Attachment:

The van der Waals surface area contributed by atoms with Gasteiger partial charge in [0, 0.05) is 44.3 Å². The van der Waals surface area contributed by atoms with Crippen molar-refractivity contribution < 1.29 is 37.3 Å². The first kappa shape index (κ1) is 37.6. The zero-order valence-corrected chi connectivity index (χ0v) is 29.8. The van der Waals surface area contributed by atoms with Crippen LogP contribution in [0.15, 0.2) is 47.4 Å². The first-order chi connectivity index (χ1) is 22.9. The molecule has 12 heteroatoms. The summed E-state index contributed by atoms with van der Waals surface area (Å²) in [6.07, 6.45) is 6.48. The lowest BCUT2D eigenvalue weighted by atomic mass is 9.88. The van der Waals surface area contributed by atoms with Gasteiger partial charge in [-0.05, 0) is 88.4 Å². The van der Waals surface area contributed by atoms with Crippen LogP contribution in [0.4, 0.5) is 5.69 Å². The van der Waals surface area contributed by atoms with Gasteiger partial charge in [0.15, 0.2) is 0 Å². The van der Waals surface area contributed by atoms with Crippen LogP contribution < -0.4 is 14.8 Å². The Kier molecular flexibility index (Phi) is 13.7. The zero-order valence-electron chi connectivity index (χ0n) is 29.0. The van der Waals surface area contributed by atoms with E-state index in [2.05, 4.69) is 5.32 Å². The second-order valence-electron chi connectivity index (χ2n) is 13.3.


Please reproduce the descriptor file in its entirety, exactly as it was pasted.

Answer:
The van der Waals surface area contributed by atoms with Gasteiger partial charge in [0, 0.05) is 44.3 Å². The van der Waals surface area contributed by atoms with Crippen molar-refractivity contribution < 1.29 is 37.3 Å². The first kappa shape index (κ1) is 37.6. The zero-order valence-corrected chi connectivity index (χ0v) is 29.8. The van der Waals surface area contributed by atoms with Crippen LogP contribution in [0.15, 0.2) is 47.4 Å². The first-order chi connectivity index (χ1) is 22.9. The molecule has 12 heteroatoms. The summed E-state index contributed by atoms with van der Waals surface area (Å²) in [6.07, 6.45) is 6.48. The lowest BCUT2D eigenvalue weighted by atomic mass is 9.88. The van der Waals surface area contributed by atoms with Gasteiger partial charge in [-0.05, 0) is 88.4 Å². The van der Waals surface area contributed by atoms with Crippen LogP contribution in [0.4, 0.5) is 5.69 Å². The van der Waals surface area contributed by atoms with Gasteiger partial charge in [0.15, 0.2) is 0 Å². The van der Waals surface area contributed by atoms with Crippen LogP contribution < -0.4 is 14.8 Å². The Kier molecular flexibility index (Phi) is 13.7. The zero-order valence-electron chi connectivity index (χ0n) is 29.0. The van der Waals surface area contributed by atoms with E-state index in [2.05, 4.69) is 5.32 Å². The second-order valence-electron chi connectivity index (χ2n) is 13.3.